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Here are six launching points to make any candidate’s capacity to care for orphans a deciding factor in the next election:

  1. Does the candidate have a track-record, in their private life, of spending time, money, and energy caring for abused, vulnerable, and at-risk youth?
  2. Has the candidate been a leader in their community for serving abused, vulnerable, and at-risk kids?
  3. What has the candidate accomplished in their political career to help protect abused, vulnerable, and at-risk kids?
  4. If the candidate is seeking office to the Legislature:
    1. and if they are an incumbent, what have they done to support pro-life bills? Don’t accept just voting in support of pro-life bills, every Republican in Alabama does that. Has the candidate been a silent observer of the work of others, or have they spent their time, energy, and talents to promote the cause of orphans in the womb?
    2. and if they are an incumbent, have they ever promoted the argument that Alabama shouldn’t pass pro-life bills because it costs so much money for the State to defend them? If so, then they don’t understand the fundamental duty of government to protect the weak; and the duty of elected officials to protect orphans in particular.
    3. Are they paying attention to foster care? What ideas do they have to improve the foster care system?
  5. If the candidate is seeking office of Attorney General or Governor:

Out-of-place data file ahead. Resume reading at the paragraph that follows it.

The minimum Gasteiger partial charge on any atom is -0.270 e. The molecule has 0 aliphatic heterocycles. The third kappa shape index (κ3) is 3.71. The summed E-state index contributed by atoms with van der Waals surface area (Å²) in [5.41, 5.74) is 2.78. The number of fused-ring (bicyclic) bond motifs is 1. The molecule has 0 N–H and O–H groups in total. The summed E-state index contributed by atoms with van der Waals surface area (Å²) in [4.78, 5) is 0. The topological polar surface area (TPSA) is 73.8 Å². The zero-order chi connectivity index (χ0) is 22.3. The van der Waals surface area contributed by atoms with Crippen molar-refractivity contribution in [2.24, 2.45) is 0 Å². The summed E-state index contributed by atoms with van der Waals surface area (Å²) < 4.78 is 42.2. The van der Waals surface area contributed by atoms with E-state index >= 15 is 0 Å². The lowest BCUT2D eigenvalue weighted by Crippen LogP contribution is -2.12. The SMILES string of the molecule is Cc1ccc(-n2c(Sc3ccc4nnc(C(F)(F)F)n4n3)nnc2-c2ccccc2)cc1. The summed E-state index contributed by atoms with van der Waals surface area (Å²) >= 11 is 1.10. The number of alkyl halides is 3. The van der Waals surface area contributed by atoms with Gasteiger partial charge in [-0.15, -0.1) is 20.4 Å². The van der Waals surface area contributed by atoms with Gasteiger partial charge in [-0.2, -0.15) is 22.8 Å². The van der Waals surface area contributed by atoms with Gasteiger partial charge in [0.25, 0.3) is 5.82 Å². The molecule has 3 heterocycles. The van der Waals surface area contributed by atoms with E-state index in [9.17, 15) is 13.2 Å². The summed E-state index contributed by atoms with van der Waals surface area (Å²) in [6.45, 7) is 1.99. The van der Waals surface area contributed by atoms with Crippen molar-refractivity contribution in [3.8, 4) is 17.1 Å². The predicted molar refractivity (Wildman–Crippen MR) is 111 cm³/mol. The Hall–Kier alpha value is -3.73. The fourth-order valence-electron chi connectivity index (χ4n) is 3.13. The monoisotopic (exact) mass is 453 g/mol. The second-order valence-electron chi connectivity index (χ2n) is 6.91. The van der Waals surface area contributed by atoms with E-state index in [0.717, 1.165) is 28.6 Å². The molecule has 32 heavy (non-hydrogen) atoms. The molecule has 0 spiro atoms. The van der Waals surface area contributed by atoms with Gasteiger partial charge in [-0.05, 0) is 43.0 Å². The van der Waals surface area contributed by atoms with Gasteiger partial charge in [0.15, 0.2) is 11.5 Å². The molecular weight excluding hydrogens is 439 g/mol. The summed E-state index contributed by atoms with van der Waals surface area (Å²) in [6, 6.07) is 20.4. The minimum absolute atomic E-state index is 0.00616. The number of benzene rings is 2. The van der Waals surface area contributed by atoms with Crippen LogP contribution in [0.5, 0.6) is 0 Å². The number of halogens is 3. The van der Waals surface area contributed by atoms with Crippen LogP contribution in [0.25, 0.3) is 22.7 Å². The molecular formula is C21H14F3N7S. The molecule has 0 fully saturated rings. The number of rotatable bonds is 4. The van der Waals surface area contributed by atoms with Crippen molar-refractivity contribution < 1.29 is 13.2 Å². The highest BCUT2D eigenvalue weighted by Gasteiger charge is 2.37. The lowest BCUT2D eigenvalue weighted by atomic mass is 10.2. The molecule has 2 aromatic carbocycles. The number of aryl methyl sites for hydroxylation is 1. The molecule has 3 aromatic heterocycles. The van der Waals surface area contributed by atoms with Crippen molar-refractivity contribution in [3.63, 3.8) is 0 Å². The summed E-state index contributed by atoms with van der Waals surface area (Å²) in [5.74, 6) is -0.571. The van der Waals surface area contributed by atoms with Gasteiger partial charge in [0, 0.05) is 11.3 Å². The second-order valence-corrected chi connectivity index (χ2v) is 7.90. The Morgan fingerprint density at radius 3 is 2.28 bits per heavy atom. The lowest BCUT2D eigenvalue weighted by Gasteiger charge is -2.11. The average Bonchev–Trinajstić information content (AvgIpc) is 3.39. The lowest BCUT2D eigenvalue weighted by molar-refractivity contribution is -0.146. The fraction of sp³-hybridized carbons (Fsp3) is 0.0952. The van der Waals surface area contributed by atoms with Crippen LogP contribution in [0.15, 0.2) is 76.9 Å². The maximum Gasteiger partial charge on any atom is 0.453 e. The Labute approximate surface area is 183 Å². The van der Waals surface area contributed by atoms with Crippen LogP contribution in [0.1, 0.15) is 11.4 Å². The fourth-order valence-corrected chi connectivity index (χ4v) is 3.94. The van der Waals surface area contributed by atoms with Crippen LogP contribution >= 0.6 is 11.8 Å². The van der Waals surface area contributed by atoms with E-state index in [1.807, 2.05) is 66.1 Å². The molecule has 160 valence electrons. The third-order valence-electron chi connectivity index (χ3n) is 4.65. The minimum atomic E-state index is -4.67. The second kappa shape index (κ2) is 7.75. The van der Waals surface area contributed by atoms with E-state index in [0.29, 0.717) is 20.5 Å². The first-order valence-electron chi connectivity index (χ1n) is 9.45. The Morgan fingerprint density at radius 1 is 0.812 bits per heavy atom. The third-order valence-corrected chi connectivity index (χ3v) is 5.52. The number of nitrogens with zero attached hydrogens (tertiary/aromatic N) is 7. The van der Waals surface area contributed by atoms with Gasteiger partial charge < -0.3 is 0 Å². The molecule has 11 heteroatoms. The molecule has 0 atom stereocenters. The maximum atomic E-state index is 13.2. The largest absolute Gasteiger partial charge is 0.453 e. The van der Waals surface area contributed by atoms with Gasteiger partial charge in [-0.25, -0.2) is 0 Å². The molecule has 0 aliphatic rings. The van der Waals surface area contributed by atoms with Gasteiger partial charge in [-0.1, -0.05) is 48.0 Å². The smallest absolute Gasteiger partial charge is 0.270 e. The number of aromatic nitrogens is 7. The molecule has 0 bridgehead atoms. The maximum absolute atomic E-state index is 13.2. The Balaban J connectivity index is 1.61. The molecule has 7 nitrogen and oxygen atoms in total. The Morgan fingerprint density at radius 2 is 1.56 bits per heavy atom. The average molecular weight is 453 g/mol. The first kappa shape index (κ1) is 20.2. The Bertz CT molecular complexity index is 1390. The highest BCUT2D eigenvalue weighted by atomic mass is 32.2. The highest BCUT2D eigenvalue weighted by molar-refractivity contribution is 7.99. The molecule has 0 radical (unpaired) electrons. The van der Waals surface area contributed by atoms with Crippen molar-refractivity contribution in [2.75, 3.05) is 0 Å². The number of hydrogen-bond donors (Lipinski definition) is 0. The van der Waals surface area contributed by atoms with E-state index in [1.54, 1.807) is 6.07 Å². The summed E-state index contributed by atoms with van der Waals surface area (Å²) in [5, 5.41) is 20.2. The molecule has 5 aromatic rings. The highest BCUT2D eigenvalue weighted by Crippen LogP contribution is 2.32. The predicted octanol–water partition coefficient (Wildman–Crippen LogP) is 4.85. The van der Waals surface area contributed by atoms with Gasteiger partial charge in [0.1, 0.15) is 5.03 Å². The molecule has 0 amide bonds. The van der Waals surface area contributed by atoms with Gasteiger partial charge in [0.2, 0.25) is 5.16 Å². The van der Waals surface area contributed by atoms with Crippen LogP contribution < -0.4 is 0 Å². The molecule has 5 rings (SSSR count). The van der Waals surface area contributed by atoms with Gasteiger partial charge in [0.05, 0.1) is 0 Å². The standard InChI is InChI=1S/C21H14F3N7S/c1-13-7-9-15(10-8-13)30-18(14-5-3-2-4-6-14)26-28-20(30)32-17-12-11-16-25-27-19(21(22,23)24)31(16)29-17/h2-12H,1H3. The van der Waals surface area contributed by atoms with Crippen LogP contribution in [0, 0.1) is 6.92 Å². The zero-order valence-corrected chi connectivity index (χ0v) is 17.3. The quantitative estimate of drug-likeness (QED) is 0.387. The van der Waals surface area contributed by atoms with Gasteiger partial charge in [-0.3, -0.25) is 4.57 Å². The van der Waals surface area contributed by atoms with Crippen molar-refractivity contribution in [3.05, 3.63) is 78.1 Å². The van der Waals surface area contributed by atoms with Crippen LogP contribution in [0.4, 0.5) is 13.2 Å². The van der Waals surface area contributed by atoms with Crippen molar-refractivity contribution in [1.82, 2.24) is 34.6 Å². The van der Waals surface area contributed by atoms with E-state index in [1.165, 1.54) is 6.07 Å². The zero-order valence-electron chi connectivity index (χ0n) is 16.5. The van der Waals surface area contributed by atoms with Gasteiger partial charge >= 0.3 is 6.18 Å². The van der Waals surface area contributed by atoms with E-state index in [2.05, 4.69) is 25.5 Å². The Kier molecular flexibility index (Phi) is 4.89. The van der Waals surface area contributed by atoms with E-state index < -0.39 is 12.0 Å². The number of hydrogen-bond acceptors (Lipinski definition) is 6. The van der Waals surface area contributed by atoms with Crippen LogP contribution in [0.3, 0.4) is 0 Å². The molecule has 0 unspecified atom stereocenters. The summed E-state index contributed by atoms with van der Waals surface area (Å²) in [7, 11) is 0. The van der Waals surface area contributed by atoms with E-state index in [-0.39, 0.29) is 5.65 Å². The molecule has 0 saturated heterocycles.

1. How can they use their powers as AG or Governor to protect babies in the womb from murder?
    2. Are they willing to use their executive powers to protect babies from murder even though the Federal Government says they can’t?
    3. Are they prepared to continue protecting babies from murder even when a Federal Court tells them to stop?
    4. Are they willing to prioritize resources to DHR’s foster care program? What other aspects of government are they willing to neglect to prioritize protecting abused, vulnerable, and at risk youth?
    5. What legislation or regulations needs to be repealed to make it easier for the community to care for abused, vulnerable, and at-risk children?
    6. If Federal regulations are incentivizing systems of abuse and neglect for children, are they willing stop enforcement of these regulations, even if it means loss of Federal money?
  6. If the candidate is seeking a Judicial office:
    1. The law says that if a child comes into foster care through neglect, the parent has one year to be “rehabilitated”; if the parent does not resolve whatever issue led to the neglect, DHR must ask the court to terminate the parental rights of the child. If a parent has not been “rehabilitated” in one year, what will the candidate value more, a child’s ability to flourish in a permanent adoptive home, or a biological parent’s rights to the child?
    2. Does the candidate understand that delaying permanence for a child in foster care is harmful to the child?

The bottom line is that if caring for at-risk kids came naturally, we would not need commands from a higher authority to do it. We don’t need anyone to tell us to drink water or eat ice cream. All that comes naturally.  Spending our time, talent, and energy on protecting and caring for the weak does not come naturally.  Alabama needs men and women in office who have the conviction, character, and competence to do the unnatural – visit orphans in their affliction.

May these questions guide us in measuring Alabama’s next political leaders.